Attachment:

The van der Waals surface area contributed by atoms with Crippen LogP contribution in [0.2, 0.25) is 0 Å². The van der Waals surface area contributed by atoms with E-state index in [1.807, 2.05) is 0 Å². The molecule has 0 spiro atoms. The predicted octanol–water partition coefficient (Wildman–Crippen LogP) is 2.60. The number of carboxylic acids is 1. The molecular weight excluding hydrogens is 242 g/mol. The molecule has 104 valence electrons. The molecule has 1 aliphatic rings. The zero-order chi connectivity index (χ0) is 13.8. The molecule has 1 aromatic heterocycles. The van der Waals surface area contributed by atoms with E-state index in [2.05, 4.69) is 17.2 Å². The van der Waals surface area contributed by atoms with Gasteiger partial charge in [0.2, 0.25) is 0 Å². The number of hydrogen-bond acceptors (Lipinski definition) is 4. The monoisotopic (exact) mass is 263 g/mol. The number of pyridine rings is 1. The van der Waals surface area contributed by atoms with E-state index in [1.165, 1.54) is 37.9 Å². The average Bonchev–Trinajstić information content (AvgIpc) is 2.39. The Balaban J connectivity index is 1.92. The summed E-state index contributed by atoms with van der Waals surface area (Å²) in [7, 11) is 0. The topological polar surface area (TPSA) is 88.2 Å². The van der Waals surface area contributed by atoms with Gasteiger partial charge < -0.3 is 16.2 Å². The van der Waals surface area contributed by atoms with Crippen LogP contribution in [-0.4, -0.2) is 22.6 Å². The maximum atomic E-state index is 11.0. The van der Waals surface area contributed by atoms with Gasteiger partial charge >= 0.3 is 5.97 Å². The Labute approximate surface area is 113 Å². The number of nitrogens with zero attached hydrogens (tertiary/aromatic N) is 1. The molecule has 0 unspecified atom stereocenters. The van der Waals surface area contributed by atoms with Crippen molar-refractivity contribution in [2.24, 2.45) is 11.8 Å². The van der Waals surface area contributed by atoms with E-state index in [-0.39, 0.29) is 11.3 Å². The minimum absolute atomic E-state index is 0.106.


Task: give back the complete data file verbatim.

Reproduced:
The van der Waals surface area contributed by atoms with Crippen LogP contribution in [0.2, 0.25) is 0 Å². The van der Waals surface area contributed by atoms with E-state index in [1.807, 2.05) is 0 Å². The molecule has 0 spiro atoms. The predicted octanol–water partition coefficient (Wildman–Crippen LogP) is 2.60. The number of carboxylic acids is 1. The molecular weight excluding hydrogens is 242 g/mol. The molecule has 104 valence electrons. The molecule has 1 aliphatic rings. The zero-order chi connectivity index (χ0) is 13.8. The molecule has 1 aromatic heterocycles. The van der Waals surface area contributed by atoms with E-state index in [2.05, 4.69) is 17.2 Å². The van der Waals surface area contributed by atoms with Gasteiger partial charge in [0.2, 0.25) is 0 Å². The number of hydrogen-bond acceptors (Lipinski definition) is 4. The monoisotopic (exact) mass is 263 g/mol. The number of pyridine rings is 1. The van der Waals surface area contributed by atoms with E-state index in [1.165, 1.54) is 37.9 Å². The average Bonchev–Trinajstić information content (AvgIpc) is 2.39. The Balaban J connectivity index is 1.92. The summed E-state index contributed by atoms with van der Waals surface area (Å²) in [7, 11) is 0. The topological polar surface area (TPSA) is 88.2 Å². The van der Waals surface area contributed by atoms with Gasteiger partial charge < -0.3 is 16.2 Å². The van der Waals surface area contributed by atoms with Crippen LogP contribution in [-0.4, -0.2) is 22.6 Å². The maximum atomic E-state index is 11.0. The van der Waals surface area contributed by atoms with Gasteiger partial charge >= 0.3 is 5.97 Å². The Labute approximate surface area is 113 Å². The number of nitrogens with zero attached hydrogens (tertiary/aromatic N) is 1. The molecule has 0 unspecified atom stereocenters. The van der Waals surface area contributed by atoms with Crippen molar-refractivity contribution in [2.24, 2.45) is 11.8 Å². The van der Waals surface area contributed by atoms with E-state index in [-0.39, 0.29) is 11.3 Å². The minimum absolute atomic E-state index is 0.106.